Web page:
In summary, hearing is an amazing and largely under-appreciated gift. Your ears are always "on". Absorbing. Filtering. Reasoning. Reckoning. But you seldom think about it.
A few of the point that most resonated with me from the Times' article:
- While it might take you a full second to notice something out of the corner of your eye, turn your head toward it, recognize it and respond to it, the same reaction to a new or sudden sound happens at least 10 times as fast.
- This is because hearing has evolved as our alarm system — it operates out of line of sight and works even while you are asleep.
- Listening is a skill that we’re in danger of losing in a world of digital distraction and information overload.
- Luckily, we can train our listening just as with any other skill. Listen to new music when jogging rather than familiar tunes. Listen to your dog’s whines and barks: he is trying to tell you something isn’t right. Listen to your significant other’s voice — not only to the words, which after a few years may repeat, but to the sounds under them, the emotions carried in the harmonics. You may save yourself a couple of fights.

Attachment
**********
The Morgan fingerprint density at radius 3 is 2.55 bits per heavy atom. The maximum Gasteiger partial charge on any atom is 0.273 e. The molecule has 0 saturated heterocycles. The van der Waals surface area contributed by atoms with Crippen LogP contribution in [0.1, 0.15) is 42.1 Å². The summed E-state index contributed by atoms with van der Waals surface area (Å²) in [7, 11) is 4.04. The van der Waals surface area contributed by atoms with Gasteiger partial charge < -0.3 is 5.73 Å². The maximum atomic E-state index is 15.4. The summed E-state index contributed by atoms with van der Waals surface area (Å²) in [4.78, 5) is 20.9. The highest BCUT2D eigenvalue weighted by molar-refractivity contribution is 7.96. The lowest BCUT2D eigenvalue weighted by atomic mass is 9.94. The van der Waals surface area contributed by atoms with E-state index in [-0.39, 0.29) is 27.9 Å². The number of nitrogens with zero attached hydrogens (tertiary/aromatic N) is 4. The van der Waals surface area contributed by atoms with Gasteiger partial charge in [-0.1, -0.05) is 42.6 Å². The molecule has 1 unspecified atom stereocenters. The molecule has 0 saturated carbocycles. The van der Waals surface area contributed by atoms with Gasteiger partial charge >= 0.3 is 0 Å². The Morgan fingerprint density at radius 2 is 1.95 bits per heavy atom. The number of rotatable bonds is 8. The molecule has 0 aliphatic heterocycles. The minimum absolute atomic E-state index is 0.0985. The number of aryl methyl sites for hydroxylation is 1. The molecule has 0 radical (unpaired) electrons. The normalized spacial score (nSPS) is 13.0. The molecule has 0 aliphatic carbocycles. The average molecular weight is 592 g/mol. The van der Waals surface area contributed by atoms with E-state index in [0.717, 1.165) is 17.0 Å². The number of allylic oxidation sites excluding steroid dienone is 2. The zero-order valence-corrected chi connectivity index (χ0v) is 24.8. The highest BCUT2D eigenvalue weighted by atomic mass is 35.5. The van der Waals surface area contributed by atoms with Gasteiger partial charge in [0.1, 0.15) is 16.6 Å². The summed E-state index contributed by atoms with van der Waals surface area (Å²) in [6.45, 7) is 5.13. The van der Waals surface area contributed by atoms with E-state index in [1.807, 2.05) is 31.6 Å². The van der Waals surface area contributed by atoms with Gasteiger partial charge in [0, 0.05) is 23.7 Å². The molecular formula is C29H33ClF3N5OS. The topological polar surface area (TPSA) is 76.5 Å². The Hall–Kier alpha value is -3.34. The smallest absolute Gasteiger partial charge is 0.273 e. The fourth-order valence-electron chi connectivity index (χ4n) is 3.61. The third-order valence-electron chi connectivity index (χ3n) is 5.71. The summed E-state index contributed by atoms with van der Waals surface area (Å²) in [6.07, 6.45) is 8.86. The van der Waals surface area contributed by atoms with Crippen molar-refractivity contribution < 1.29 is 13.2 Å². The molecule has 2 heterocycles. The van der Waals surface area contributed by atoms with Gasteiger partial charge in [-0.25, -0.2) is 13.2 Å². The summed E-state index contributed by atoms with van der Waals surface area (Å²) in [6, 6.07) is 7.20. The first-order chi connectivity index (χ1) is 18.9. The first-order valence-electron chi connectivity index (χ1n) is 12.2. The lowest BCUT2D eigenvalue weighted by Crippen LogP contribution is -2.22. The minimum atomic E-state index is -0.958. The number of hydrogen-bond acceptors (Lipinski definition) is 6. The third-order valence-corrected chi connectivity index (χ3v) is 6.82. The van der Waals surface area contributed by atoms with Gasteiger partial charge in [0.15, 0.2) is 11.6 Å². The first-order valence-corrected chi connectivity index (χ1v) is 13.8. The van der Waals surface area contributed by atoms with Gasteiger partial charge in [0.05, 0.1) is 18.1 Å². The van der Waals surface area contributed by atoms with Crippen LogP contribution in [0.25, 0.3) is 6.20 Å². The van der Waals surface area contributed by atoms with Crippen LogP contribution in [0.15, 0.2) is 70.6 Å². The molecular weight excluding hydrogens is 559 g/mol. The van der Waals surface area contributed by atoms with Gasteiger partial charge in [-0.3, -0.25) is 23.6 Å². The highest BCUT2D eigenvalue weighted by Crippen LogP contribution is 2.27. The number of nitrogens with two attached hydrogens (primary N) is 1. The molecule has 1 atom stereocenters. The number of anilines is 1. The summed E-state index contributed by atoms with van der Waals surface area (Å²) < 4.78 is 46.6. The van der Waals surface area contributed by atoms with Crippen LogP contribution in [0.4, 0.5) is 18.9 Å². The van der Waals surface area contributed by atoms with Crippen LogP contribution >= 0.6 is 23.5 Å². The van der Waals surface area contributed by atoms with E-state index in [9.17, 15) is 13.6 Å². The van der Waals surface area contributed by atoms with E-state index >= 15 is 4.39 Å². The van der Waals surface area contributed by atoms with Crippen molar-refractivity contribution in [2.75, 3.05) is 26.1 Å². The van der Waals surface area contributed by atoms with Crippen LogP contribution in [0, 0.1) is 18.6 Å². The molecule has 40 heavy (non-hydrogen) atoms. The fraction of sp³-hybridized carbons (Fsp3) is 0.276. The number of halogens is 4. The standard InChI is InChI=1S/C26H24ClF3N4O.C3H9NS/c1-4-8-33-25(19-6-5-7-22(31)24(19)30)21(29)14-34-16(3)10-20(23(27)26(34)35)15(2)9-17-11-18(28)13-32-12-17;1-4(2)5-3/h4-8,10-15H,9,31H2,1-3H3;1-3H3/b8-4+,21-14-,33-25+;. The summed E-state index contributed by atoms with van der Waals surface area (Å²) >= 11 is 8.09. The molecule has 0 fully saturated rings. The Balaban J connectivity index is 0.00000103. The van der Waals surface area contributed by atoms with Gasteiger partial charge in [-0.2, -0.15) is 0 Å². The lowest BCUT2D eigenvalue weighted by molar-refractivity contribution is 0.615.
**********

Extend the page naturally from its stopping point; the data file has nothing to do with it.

These comments remind me of the following posts I have made myself over the years relating to this amazing sense, and how interesting it can be to truly listen consciously rather than passively.
Sound And The Energising Peace of Solitude - a recount of a diary entry I wrote after pulling the car over in the middle of a barren icefield in remote Iceland, to just listen.
5 Minutes In The Life Of My Ears - as noted in a Newcastle Cafe, 1:35pm, Wednesday 15th June 2011
A Meditation In Sound - a brief post, very akin to the comments in the New York Times article -
"It’s an interesting experiment. How many sounds can you hear right now? At first you may only recognize of a couple. The obvious sounds. But if you focus on listening you will likely hear many individual sounds around you, which were previously being filtered out of your awareness".
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